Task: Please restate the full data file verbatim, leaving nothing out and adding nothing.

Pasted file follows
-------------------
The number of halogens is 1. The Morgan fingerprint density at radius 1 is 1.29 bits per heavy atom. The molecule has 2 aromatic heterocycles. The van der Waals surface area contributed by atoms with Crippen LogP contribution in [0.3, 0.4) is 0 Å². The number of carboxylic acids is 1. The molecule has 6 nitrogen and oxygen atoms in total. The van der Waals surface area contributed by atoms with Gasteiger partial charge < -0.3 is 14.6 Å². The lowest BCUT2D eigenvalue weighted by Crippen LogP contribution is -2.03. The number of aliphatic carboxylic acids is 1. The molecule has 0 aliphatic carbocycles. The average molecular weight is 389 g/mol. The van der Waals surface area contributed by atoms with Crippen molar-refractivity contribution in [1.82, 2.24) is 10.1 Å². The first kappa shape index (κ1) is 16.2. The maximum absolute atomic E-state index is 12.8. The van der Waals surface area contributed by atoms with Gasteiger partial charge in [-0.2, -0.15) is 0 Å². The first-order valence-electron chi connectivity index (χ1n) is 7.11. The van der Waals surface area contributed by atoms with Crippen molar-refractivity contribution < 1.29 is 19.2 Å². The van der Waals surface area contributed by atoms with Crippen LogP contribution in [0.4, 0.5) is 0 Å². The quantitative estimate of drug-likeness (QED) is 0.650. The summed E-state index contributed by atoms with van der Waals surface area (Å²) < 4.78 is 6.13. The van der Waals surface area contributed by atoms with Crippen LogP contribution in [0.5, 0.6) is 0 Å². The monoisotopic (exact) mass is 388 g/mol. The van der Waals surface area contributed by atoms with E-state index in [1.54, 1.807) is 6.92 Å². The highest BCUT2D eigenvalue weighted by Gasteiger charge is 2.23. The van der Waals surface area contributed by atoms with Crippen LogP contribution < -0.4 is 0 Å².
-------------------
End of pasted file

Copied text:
The number of halogens is 1. The Morgan fingerprint density at radius 1 is 1.29 bits per heavy atom. The molecule has 2 aromatic heterocycles. The van der Waals surface area contributed by atoms with Crippen LogP contribution in [0.3, 0.4) is 0 Å². The number of carboxylic acids is 1. The molecule has 6 nitrogen and oxygen atoms in total. The van der Waals surface area contributed by atoms with Gasteiger partial charge < -0.3 is 14.6 Å². The lowest BCUT2D eigenvalue weighted by Crippen LogP contribution is -2.03. The number of aliphatic carboxylic acids is 1. The molecule has 0 aliphatic carbocycles. The average molecular weight is 389 g/mol. The van der Waals surface area contributed by atoms with Crippen molar-refractivity contribution in [1.82, 2.24) is 10.1 Å². The first kappa shape index (κ1) is 16.2. The maximum absolute atomic E-state index is 12.8. The van der Waals surface area contributed by atoms with Gasteiger partial charge in [-0.2, -0.15) is 0 Å². The first-order valence-electron chi connectivity index (χ1n) is 7.11. The van der Waals surface area contributed by atoms with Crippen molar-refractivity contribution < 1.29 is 19.2 Å². The van der Waals surface area contributed by atoms with Crippen LogP contribution in [0.4, 0.5) is 0 Å². The quantitative estimate of drug-likeness (QED) is 0.650. The summed E-state index contributed by atoms with van der Waals surface area (Å²) < 4.78 is 6.13. The van der Waals surface area contributed by atoms with Crippen LogP contribution in [0.5, 0.6) is 0 Å². The monoisotopic (exact) mass is 388 g/mol. The van der Waals surface area contributed by atoms with E-state index in [1.54, 1.807) is 6.92 Å². The highest BCUT2D eigenvalue weighted by Gasteiger charge is 2.23. The van der Waals surface area contributed by atoms with Crippen LogP contribution < -0.4 is 0 Å².